By Gregor Brown published
Cav will have a shot at history again this year when the 2018 Tour starts in Vendée region with a sprint stage Saturday. Currently having 30 stage wins to his name, he can nearly stretch his arms out and reach Eddy Merckx's record of 34 stage wins.
"In terms of races I can physically win, I've pretty much done everything... It's really the only target I have left. It seems so close yet it is a big distance away," Cavendish said.
"I always say one stage makes a rider's career, let alone multiple stages or multiple stages in multiple years. It's harder than it looks but fortunately I'm in a place with Dimension Data where they trust I'll do everything I can to do it and they support me, and put a team behind me to do it.
"If it's not this year so be it, but I'll try to get it before the end of my career, that's for sure."
Cavendish took his first stage win in 2008 in Châteauroux. He returned in 2009 to win six times and such has been his rapid rise and fast kick, in 2012 French newspaper L'Equipe named him as the Tour's best sprinter of all time.
Now aged 33, Cavendish knows each year is precious. Some years have gone flat, such as in 2017 when he went home empty-handed after a controversial crash in stage four with Peter Sagan (Bora-Hansgrohe).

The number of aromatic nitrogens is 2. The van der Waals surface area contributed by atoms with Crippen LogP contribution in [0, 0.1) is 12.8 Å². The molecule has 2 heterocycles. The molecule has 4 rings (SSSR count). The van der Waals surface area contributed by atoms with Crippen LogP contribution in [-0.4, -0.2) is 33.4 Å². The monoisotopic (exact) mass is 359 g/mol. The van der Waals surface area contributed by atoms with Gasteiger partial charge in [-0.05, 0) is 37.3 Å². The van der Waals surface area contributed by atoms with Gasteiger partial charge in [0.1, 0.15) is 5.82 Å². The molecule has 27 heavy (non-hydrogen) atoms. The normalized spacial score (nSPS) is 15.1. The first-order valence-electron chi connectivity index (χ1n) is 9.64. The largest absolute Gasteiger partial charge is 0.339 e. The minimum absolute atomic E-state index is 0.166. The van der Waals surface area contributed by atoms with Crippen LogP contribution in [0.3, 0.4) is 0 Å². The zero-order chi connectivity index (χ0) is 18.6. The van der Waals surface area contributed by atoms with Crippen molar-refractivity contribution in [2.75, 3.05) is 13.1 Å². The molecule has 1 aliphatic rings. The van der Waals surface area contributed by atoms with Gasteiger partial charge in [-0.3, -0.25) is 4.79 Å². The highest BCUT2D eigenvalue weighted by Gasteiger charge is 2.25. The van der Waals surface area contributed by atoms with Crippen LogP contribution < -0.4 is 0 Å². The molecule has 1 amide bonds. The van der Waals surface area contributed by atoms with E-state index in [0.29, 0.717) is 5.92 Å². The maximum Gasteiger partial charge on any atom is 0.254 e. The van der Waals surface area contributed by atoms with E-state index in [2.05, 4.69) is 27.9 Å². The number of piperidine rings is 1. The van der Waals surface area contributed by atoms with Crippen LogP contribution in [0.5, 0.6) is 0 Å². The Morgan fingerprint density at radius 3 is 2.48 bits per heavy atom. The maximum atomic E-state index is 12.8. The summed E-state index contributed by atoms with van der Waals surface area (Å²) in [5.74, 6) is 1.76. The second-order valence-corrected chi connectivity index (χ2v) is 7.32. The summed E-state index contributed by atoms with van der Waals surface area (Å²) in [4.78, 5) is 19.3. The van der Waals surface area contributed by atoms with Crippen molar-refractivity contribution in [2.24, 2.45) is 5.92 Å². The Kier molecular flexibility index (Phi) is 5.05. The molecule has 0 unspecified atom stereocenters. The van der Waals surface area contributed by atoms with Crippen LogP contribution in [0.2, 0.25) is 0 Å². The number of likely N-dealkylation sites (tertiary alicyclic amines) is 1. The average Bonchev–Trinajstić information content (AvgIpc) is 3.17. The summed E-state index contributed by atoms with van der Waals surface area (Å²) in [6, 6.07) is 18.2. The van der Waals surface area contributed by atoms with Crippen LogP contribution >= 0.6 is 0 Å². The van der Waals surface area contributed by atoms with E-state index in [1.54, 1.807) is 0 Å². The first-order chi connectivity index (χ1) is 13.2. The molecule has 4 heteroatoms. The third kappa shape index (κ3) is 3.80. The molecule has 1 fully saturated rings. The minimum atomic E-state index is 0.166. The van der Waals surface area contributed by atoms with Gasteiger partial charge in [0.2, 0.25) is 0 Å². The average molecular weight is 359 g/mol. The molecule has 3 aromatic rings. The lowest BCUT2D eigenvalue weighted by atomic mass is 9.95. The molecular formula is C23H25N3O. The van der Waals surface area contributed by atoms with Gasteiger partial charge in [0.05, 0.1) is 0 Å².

Watch: Tour de France 2018 preview
It was quite different than in 2016, when he began with a win and, for the first time, put on the race's famous yellow jersey.
That year, he caught and passed Frenchman Bernard Hinault in second, with 28 stage wins. With the four victories in 2016 he reached the 30 mark.
However Cavendish is running out of time to reach Merckx's record. He could race three more Tours, through 2020 when he will also aim at the Tokyo Olympics in the Madison.
Competition is growing, too. Cavendish will face new Tour rival Fernando Gaviria (Quick-Step Floors) and others like Marcel Kittel (Katusha-Alpecin), Peter Sagan (Bora-Hansgrohe) and Michael Matthews (Team Sunweb).
"Realistically, there are six sprint stages and a few more for guys who can go up hills more easily than me," he continued.
He faces doubters. He has not won much since leaving the 2016 Tour de France, just four times in the Abu Dhabi and Dubai Tours.
Often, he proves the critics wrong. This time the fight is to come back from his shoulder fracture at the 2017 Tour and rib fractures in three crashes this 2018 season.
"I can't really put the weight on it to get so far over the handlebars as I did, I can't pull on the handlebars like I did," he said of his shoulder injury.
"I'm not the first person to have an injury. You try and deal with it and I'll make sure I'm stronger elsewhere in my body."
Cavendish built up to the Tour de France with two races in the Tour of Slovenia and Adriatica Ionica, and of course the British Championships.
"It couldn't have been as bad as last year for sure," he said. "I've had a lot longer than four or five weeks to prepare and I feel good. I base every season around being good in July and I think I'm in the best form of the year."
Gregor Brown is an experienced cycling journalist, based in Florence, Italy. He has covered races all over the world for over a decade - following the Giro, Tour de France, and every major race since 2006. His love of cycling began with freestyle and BMX, before the 1998 Tour de France led him to a deep appreciation of the road racing season.
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